Pacific Media Watch

12 April 2019

FIJI: Don’t be fooled by PM’s apology over arrests – media freedom is dire

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Watching Our Words ... the Ricardo Morris report on self-censorship in Fiji. Image: PMC

AUCKLAND (RNZ/Asia Pacific Report/Pacific Media Watch): Media commentator Gavin Ellis has condemned the state of media freedom in Fiji in the wake of the arrests and detention of three Newsroom journalists from New Zealand.

He talked to Kathryn Ryan in his weekly RNZ media commentary about the apology of Fiji Prime Minister Voreqe Bainimarama over the police wrongfully detaining the journalists this week, claiming it rang hollow when it came from the man responsible for the dire state of media freedom in Fiji.

Ellis said New Zealand should take a “jaundiced view” of media freedom in that country and cited many instances of abuses of a free press since Bainimarama came to power in a military coup in 2006.

LISTEN TO THE RNZ PODCAST: Fijian apology versus media freedom

Although Bainimarama now headed an elected government, his administration had “consolidated” control over journalists by turning the military imposed media decree into the Media Industry Development Act.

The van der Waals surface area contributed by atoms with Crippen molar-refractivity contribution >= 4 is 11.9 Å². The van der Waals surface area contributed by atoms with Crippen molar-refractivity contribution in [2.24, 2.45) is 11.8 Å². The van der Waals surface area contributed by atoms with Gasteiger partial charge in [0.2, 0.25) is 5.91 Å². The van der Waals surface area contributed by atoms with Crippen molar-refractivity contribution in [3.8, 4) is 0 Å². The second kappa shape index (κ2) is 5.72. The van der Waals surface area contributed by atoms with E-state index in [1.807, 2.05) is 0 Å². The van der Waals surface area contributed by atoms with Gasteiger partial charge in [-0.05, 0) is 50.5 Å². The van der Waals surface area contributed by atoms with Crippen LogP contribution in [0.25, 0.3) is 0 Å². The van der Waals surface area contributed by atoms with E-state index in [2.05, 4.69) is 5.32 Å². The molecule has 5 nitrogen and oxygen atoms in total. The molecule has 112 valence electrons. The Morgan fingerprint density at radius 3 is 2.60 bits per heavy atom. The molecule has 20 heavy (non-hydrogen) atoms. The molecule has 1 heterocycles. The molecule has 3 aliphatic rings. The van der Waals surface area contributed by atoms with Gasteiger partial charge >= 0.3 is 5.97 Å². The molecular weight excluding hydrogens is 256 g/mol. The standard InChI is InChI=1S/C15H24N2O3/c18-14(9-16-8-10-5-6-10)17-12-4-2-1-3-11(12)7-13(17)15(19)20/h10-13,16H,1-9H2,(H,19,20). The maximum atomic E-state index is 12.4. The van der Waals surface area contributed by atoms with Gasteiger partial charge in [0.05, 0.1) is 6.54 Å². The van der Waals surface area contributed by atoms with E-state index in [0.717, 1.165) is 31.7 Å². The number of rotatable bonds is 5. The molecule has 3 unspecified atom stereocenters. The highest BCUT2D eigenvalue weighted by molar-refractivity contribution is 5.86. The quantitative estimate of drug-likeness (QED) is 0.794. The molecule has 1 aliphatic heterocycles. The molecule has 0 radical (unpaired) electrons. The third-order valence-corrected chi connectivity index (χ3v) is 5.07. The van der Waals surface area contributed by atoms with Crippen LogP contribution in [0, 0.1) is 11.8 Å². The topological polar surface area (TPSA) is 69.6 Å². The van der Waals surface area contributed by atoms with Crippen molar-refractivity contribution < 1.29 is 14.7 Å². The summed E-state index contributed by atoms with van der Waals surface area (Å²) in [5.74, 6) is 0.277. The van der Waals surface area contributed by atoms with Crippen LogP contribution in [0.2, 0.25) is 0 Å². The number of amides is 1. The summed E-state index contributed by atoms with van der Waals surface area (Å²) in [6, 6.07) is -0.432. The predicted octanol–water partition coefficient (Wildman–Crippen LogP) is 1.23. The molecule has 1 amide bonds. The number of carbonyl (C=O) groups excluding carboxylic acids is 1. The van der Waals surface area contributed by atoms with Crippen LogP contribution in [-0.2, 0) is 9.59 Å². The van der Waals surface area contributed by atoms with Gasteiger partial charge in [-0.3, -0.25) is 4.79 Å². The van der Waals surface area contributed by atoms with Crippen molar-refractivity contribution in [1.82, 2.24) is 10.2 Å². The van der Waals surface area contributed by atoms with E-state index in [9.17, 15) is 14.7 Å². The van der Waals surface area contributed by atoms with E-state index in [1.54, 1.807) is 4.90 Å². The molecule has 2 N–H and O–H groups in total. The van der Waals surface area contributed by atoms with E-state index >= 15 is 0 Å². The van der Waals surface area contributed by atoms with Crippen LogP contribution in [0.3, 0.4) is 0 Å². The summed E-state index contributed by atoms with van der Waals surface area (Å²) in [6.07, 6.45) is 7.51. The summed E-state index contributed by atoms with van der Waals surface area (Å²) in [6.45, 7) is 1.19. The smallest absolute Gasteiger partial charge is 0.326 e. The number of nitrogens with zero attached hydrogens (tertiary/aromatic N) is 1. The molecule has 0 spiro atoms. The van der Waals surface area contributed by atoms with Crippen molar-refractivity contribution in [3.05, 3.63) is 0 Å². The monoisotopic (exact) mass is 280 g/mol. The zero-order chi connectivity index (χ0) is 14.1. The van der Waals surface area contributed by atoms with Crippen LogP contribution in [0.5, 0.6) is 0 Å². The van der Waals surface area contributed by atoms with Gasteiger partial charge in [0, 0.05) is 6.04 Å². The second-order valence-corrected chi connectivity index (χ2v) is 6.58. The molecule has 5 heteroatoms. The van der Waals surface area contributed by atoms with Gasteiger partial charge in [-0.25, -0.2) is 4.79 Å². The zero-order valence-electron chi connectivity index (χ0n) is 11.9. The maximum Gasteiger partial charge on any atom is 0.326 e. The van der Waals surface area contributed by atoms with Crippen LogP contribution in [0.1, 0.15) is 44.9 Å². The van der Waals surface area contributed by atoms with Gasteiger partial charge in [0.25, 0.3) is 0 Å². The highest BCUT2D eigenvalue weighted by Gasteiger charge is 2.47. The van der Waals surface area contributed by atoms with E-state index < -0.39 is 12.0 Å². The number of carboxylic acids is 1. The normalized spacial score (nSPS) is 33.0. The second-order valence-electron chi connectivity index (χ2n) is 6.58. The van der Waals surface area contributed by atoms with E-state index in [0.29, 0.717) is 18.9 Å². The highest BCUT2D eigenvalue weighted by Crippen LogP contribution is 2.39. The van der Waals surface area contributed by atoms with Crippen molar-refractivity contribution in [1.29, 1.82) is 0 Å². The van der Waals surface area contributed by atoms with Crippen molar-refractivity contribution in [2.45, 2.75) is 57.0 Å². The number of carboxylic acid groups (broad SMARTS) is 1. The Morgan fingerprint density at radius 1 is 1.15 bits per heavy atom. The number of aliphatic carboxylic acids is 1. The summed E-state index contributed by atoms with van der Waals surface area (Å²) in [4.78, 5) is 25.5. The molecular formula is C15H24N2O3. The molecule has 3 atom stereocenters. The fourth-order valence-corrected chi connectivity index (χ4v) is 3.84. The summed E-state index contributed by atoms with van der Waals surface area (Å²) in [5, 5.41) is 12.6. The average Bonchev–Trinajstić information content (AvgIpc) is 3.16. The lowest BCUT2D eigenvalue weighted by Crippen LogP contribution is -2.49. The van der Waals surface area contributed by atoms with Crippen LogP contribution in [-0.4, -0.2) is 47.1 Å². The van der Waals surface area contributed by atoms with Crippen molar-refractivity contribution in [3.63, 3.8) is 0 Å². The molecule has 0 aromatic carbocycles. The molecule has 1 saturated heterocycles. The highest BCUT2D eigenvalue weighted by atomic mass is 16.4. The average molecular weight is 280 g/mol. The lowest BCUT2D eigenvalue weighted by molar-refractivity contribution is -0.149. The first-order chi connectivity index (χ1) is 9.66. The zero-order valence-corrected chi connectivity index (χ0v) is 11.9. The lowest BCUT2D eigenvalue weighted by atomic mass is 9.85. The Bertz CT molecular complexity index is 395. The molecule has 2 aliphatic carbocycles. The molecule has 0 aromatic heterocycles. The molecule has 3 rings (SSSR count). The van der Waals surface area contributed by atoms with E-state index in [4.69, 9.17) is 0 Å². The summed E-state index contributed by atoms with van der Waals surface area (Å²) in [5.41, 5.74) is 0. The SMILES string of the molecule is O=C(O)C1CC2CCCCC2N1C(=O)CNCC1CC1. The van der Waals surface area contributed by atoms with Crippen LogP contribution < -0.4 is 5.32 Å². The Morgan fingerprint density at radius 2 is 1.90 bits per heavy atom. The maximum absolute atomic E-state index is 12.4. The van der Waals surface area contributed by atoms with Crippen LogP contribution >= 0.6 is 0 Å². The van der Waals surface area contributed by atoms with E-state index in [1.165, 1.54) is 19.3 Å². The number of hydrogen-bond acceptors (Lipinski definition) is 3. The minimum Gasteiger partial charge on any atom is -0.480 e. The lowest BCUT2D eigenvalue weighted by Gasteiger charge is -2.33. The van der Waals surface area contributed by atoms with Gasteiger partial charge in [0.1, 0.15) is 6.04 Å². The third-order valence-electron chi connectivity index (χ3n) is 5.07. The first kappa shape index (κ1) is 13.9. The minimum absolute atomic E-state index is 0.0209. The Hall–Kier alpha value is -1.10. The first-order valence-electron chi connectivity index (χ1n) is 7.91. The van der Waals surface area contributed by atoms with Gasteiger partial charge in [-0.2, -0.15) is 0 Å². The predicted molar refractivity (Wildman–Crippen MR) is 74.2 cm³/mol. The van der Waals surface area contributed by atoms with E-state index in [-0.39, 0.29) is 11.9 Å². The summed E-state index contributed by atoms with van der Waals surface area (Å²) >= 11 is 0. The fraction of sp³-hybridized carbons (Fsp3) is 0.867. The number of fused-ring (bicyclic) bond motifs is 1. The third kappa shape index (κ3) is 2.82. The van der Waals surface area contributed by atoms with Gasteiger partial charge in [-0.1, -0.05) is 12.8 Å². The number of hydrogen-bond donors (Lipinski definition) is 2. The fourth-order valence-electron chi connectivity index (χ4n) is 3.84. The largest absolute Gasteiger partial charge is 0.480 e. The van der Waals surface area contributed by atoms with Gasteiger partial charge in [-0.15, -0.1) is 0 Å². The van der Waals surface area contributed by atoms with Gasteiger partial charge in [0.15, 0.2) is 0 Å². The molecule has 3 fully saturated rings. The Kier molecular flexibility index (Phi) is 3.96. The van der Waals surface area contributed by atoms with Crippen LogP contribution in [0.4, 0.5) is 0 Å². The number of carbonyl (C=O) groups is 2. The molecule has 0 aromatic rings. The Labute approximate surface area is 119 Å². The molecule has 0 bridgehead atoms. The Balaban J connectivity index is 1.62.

Ellis cited Fiji’s Online Safety Act, which had been designed to deal with cyberbullying, but journalists feared could become a “trojan horse” against the media.

Commentator Ellis also praised the Pacific Media Centre for its research and publication on Fiji media issues, noting Sri Krishnamurthi’s reporting of last year’s general election and the media, and Fiji journalist Ricardo Morris’ Pacific Journalism Monograph report on Watching Our Words about self-censorship in Fiji.

Also, featured on the Ellis programme this week, is an Australian academic, Dr Denis Muller writing in The Conversation, who attacked his country’s media for violations of media ethics in their coverage of the Christchurch mosque shootings on March 15.

Gavin Ellis is former editor of the New Zealand Herald. He can be contacted on

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Pacific Media Watch

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Pacific Media Watch is compiled for the Pacific Media Centre as a regional media freedom and educational resource by a network of journalists, students, stringers and commentators. (cc) Creative Commons